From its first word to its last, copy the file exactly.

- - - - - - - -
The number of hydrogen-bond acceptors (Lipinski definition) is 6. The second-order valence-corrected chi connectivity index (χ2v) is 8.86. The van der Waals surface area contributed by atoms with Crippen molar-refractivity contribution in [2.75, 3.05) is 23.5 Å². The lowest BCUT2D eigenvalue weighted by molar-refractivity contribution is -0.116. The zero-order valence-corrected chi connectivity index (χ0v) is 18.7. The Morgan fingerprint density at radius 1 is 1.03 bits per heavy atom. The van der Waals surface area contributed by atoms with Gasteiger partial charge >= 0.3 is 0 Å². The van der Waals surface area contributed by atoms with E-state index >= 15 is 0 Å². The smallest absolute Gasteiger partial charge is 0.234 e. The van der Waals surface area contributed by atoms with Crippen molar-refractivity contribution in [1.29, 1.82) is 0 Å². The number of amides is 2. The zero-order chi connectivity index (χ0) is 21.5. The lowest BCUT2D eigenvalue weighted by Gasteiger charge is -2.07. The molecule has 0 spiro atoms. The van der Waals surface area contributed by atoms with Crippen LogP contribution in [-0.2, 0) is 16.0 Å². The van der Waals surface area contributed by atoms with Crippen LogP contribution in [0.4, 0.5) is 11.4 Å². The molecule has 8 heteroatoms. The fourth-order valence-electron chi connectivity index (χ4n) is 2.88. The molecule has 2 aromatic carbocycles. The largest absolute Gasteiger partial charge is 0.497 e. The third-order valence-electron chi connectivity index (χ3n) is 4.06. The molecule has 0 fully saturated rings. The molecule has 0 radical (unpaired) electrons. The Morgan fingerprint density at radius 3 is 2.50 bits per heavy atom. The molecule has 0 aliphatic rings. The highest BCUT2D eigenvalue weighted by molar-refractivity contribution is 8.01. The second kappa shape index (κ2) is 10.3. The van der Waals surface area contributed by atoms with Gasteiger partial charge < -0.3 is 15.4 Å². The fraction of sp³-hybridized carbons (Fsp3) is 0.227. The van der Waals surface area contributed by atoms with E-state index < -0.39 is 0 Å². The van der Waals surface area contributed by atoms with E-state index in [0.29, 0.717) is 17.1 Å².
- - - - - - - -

The number of hydrogen-bond acceptors (Lipinski definition) is 6. The second-order valence-corrected chi connectivity index (χ2v) is 8.86. The van der Waals surface area contributed by atoms with Crippen molar-refractivity contribution in [2.75, 3.05) is 23.5 Å². The lowest BCUT2D eigenvalue weighted by molar-refractivity contribution is -0.116. The zero-order valence-corrected chi connectivity index (χ0v) is 18.7. The Morgan fingerprint density at radius 1 is 1.03 bits per heavy atom. The van der Waals surface area contributed by atoms with Gasteiger partial charge >= 0.3 is 0 Å². The van der Waals surface area contributed by atoms with E-state index >= 15 is 0 Å². The smallest absolute Gasteiger partial charge is 0.234 e. The van der Waals surface area contributed by atoms with Crippen molar-refractivity contribution in [1.29, 1.82) is 0 Å². The number of amides is 2. The zero-order chi connectivity index (χ0) is 21.5. The lowest BCUT2D eigenvalue weighted by Gasteiger charge is -2.07. The molecule has 0 spiro atoms. The van der Waals surface area contributed by atoms with Crippen LogP contribution in [-0.2, 0) is 16.0 Å². The van der Waals surface area contributed by atoms with Crippen LogP contribution in [0.4, 0.5) is 11.4 Å². The molecule has 8 heteroatoms. The fourth-order valence-electron chi connectivity index (χ4n) is 2.88. The molecule has 2 aromatic carbocycles. The largest absolute Gasteiger partial charge is 0.497 e. The third-order valence-electron chi connectivity index (χ3n) is 4.06. The molecule has 0 fully saturated rings. The molecule has 0 radical (unpaired) electrons. The Morgan fingerprint density at radius 3 is 2.50 bits per heavy atom. The molecule has 0 aliphatic rings. The highest BCUT2D eigenvalue weighted by molar-refractivity contribution is 8.01. The second kappa shape index (κ2) is 10.3. The van der Waals surface area contributed by atoms with Gasteiger partial charge < -0.3 is 15.4 Å². The fraction of sp³-hybridized carbons (Fsp3) is 0.227. The van der Waals surface area contributed by atoms with E-state index < -0.39 is 0 Å². The van der Waals surface area contributed by atoms with E-state index in [0.29, 0.717) is 17.1 Å².